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A Security Problem and Proposed Correction With Widely Deployed DNS Software (RFC1535)

IP.com Disclosure Number: IPCOM000002366D
Original Publication Date: 1993-Oct-01
Included in the Prior Art Database: 2000-Sep-12
Document File: 4 page(s) / 9K

Publishing Venue

Internet Society Requests For Comment (RFCs)

Related People

E. Gavron: AUTHOR

Abstract

This document discusses a flaw in some of the currently distributed name resolver clients. The flaw exposes a security weakness related to the search heuristic invoked by these same resolvers when users provide a partial domain name, and which is easy to exploit (although not by the masses). This document points out the flaw, a case in point, and a solution.

This text was extracted from a ASCII Text document.
This is the abbreviated version, containing approximately 33% of the total text.

Network Working Group E. Gavron

Request for Comments: 1535 ACES Research Inc.

Category: Informational October 1993

A Security Problem and Proposed Correction

With Widely Deployed DNS Software

Status of this Memo

This memo provides information for the Internet community. It does

not specify an Internet standard. Distribution of this memo is

unlimited.

Abstract

This document discusses a flaw in some of the currently distributed

name resolver clients. The flaw exposes a security weakness related

to the search heuristic invoked by these same resolvers when users

provide a partial domain name, and which is easy to exploit (although

not by the masses). This document points out the flaw, a case in

point, and a solution.

Background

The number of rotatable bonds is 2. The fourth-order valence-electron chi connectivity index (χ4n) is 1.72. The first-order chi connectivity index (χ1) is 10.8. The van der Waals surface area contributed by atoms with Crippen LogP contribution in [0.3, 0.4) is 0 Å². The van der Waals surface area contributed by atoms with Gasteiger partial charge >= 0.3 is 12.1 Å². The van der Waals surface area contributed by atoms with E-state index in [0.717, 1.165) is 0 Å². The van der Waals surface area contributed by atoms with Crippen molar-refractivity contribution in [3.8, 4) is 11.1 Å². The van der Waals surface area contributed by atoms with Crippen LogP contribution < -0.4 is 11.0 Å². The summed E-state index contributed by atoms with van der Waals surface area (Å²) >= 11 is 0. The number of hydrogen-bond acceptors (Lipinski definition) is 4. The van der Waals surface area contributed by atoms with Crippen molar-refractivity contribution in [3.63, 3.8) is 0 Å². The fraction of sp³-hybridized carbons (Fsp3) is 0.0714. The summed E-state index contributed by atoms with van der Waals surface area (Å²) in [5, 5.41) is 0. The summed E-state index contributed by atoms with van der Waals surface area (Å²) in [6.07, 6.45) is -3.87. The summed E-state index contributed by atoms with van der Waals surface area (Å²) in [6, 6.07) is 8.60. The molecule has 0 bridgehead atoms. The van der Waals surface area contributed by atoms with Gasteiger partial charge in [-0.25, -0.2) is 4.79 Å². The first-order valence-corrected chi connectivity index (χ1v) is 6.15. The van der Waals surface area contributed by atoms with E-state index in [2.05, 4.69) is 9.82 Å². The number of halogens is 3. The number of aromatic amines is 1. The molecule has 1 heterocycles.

Current Domain Name Server clients are designed to ease the burden of

remembering IP dotted quad addresses. As such they translate human-

readable names into addresses and other resource records. Part of

the translation process includes understanding and dealing with

hostnames that are not fully qualified domain names (FQDNs).

An absolute "rooted" FQDN is of the format {name}{.} A non "rooted"

domain name is of the format {name}

A domain name may have many parts and typically these include the

host, domain, and type. Example: foobar.company.com or

fooschool.university.edu.

Flaw

The problem with most widely distributed resolvers based on the BSD

BIND resolver is that they attempt to resolve a partial name by

processing a search list of partial domains to be added to portions

of the specified host name until a DNS record is found. This

"feature" is disabled by default in the official BIND 4.9.2 release.

Example: A TELNET attempt by User@Machine.Tech.ACES.COM

to UnivHost.University.EDU

The resolver client will realize that since "UnivHost.University.EDU"

does not end with a ".", it is not an absolute "rooted" FQDN. It

will then try the following combinations until a resource record is

found:

UnivHost.University.EDU.Tech.ACES.COM.

UnivHost.University.EDU.ACES.COM.

UnivHost.University.EDU.COM.

UnivHost.University.EDU.

Security Issue

After registering the EDU.COM domain, it was discovered that an

unliberal application of one wildcard CNAME record would cause *all*

connects from any .COM site to any .EDU site to terminate at one

target machine in the private edu.com sub-domain.

Further, discussion reveals that specific hostnames registered in

this private subdomain, or any similarly named subdomain may be used

to spoof a host.

Example: harvard.edu.com. CNAME targethost

Thus all connects to Harvard.edu from all .com sites would end up at

targthost, a machine which could provide a Harvard.edu login banner.

Th...